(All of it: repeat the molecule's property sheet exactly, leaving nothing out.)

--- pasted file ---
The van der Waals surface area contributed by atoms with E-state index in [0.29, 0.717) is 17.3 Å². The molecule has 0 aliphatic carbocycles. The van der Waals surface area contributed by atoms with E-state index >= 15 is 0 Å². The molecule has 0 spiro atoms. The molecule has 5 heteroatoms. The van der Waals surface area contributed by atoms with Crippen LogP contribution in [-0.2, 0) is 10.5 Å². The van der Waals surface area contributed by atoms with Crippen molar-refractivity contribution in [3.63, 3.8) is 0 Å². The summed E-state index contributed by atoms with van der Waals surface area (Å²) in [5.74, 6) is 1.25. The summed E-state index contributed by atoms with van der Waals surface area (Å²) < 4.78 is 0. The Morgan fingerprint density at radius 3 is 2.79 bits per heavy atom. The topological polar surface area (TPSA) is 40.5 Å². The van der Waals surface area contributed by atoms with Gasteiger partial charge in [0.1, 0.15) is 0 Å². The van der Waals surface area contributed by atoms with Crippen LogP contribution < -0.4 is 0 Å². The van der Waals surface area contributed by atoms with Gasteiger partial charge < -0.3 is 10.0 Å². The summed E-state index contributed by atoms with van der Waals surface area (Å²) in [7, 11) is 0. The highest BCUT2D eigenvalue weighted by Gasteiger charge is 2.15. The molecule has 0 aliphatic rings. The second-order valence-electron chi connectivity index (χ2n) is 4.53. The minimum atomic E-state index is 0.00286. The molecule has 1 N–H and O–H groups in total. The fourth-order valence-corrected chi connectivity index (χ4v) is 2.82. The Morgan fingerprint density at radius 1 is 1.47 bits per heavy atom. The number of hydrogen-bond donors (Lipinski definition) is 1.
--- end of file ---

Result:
The van der Waals surface area contributed by atoms with E-state index in [0.29, 0.717) is 17.3 Å². The molecule has 0 aliphatic carbocycles. The van der Waals surface area contributed by atoms with E-state index >= 15 is 0 Å². The molecule has 0 spiro atoms. The molecule has 5 heteroatoms. The van der Waals surface area contributed by atoms with Crippen LogP contribution in [-0.2, 0) is 10.5 Å². The van der Waals surface area contributed by atoms with Crippen molar-refractivity contribution in [3.63, 3.8) is 0 Å². The summed E-state index contributed by atoms with van der Waals surface area (Å²) in [5.74, 6) is 1.25. The summed E-state index contributed by atoms with van der Waals surface area (Å²) < 4.78 is 0. The Morgan fingerprint density at radius 3 is 2.79 bits per heavy atom. The topological polar surface area (TPSA) is 40.5 Å². The van der Waals surface area contributed by atoms with Gasteiger partial charge in [0.1, 0.15) is 0 Å². The van der Waals surface area contributed by atoms with Crippen LogP contribution < -0.4 is 0 Å². The van der Waals surface area contributed by atoms with Gasteiger partial charge < -0.3 is 10.0 Å². The summed E-state index contributed by atoms with van der Waals surface area (Å²) in [7, 11) is 0. The highest BCUT2D eigenvalue weighted by Gasteiger charge is 2.15. The molecule has 0 aliphatic rings. The second-order valence-electron chi connectivity index (χ2n) is 4.53. The minimum atomic E-state index is 0.00286. The molecule has 1 N–H and O–H groups in total. The fourth-order valence-corrected chi connectivity index (χ4v) is 2.82. The Morgan fingerprint density at radius 1 is 1.47 bits per heavy atom. The number of hydrogen-bond donors (Lipinski definition) is 1.